Hayes has always explored paranoia in his lyrics, but in 2018 he comes across as more suspicious of partisan allegiance — liberal vs conservative, individual vs. conformity — than ever before. In the punny “Trap Door Man,” Hayes vents his frustration over communication breakdowns in Trump’s America: more specifically that omnipresent paranoia one tends to experience when talking politics with a stranger who, for all you know, believes in the exact opposite principles. Eventually, he begins wondering if the other party might be trying to steer the conversation toward an argument: “You never know what goes on / Behind closed minds / Anything you say could be a landmine / Let you in the front door / Lead you to the trap door.”

Politically-charged lyrics like these are a far cry from Pig Destroyer’s usual prose. (From 2001’s “Starbelly:” “The other day I masturbated to pictures of you at your birthday party / They were the only ones I still had”). That said, they maintain Hayes’s longstanding lyrical focus, which is pinpointed on the psychological spaces where opposing desires intersect.

“I always want there to be some kind of emotion or conflict in what I’m writing,” he explains. “When you try to make something that’s 100% ugly, that’s boring; if you try to make something that’s 100% beautiful, it winds up being kind of hollow. What inspires me is creating this cocktail of opposites where you take opposing forces, smash them together and make something that’s real.”

Inevitably, there will be a few Pig Destroyer fans who don’t jell with Hayes’s new lyrical direction, hankering for the days of those Terrifyer-era notebooks. So be it: Hayes couldn’t care less about fanservice or long-held expectations. What’s more, the lyrics of “The Last Song” scan as an apology for the unsettling breakup songs that came to define the first part of Pig Destroyer’s career, and to some extent, the frontman’s own lyricism. “This is the last song / I’ll ever write / About your pale skin / In white light,” Hayes promises in its opening moments, declaring upon its climax: “In order to hold / You must be willing to lose / I admire who you’ve become / I only want the best for you.”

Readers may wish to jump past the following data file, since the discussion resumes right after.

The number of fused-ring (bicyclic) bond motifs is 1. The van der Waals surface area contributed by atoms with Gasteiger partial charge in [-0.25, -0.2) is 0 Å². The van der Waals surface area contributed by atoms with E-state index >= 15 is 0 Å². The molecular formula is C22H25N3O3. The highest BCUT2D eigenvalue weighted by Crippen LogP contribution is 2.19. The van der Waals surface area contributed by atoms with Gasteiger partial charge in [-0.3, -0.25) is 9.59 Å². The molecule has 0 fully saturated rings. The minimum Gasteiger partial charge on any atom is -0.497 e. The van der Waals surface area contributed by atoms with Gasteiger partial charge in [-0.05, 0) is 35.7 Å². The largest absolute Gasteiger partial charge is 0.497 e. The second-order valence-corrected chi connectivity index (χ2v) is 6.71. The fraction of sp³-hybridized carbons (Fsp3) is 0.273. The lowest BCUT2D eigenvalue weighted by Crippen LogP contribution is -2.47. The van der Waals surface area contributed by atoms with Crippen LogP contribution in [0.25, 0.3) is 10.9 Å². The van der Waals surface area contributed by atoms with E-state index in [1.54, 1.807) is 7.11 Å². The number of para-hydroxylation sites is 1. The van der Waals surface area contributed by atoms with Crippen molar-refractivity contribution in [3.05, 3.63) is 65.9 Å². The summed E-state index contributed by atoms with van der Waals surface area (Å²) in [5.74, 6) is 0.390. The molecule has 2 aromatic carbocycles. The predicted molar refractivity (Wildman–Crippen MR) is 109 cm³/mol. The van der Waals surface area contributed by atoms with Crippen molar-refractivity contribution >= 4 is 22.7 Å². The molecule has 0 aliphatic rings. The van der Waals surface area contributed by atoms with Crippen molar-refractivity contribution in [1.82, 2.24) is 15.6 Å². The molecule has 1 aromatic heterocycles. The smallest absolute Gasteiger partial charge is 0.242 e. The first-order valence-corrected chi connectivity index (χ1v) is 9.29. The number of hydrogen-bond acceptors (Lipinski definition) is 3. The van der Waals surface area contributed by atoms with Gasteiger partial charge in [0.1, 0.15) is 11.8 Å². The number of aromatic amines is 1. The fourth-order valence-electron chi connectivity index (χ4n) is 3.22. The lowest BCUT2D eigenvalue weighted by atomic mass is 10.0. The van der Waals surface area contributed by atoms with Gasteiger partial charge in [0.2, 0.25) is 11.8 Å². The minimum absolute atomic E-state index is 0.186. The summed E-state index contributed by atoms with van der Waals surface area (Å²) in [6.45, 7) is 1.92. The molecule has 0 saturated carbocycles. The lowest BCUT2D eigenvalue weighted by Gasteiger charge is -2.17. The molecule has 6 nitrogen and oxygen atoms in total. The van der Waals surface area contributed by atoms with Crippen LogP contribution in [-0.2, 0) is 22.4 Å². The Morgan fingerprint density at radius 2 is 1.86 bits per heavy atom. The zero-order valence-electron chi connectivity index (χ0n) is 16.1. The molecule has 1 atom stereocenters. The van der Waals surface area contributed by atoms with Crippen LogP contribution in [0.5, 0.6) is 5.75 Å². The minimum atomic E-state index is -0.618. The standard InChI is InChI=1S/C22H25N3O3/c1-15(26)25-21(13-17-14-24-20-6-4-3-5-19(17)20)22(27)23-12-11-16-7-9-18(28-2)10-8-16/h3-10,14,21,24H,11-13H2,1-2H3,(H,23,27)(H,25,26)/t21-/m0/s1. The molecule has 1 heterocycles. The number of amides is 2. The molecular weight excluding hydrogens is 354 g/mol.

“It’s a song I couldn’t write 20 years ago, because I wasn’t mature or wise enough to write a song like that,” he says of the track. “Just because you break up with somebody, that doesn’t make them evil or vindictive. Sometimes, relationships just fall apart. You can still care about somebody and not necessarily be involved with them. Those are all lessons I’ve learned as I’ve gotten older,” Hayes reflects, as if addressing a younger version of himself—or perhaps the fans that still expect him to play the jilted lover. “I could write more songs like I did in the past, but that’s not who I am.”

Head Cage is a bold departure for Pig Destroyer, and Hayes delivers his most direct and socially conscious writing to date—to the point of almost shredding his previous persona in the process. Even for an established band, it’s a risky move—metal fans can be notoriously averse to change. For Hayes, though, sticking to the same-old same-old is not an option. If his fans won’t abide the new direction, well, maybe he’ll get a perverse enjoyment out of seeing them ruffled up.

-Joseph Schafer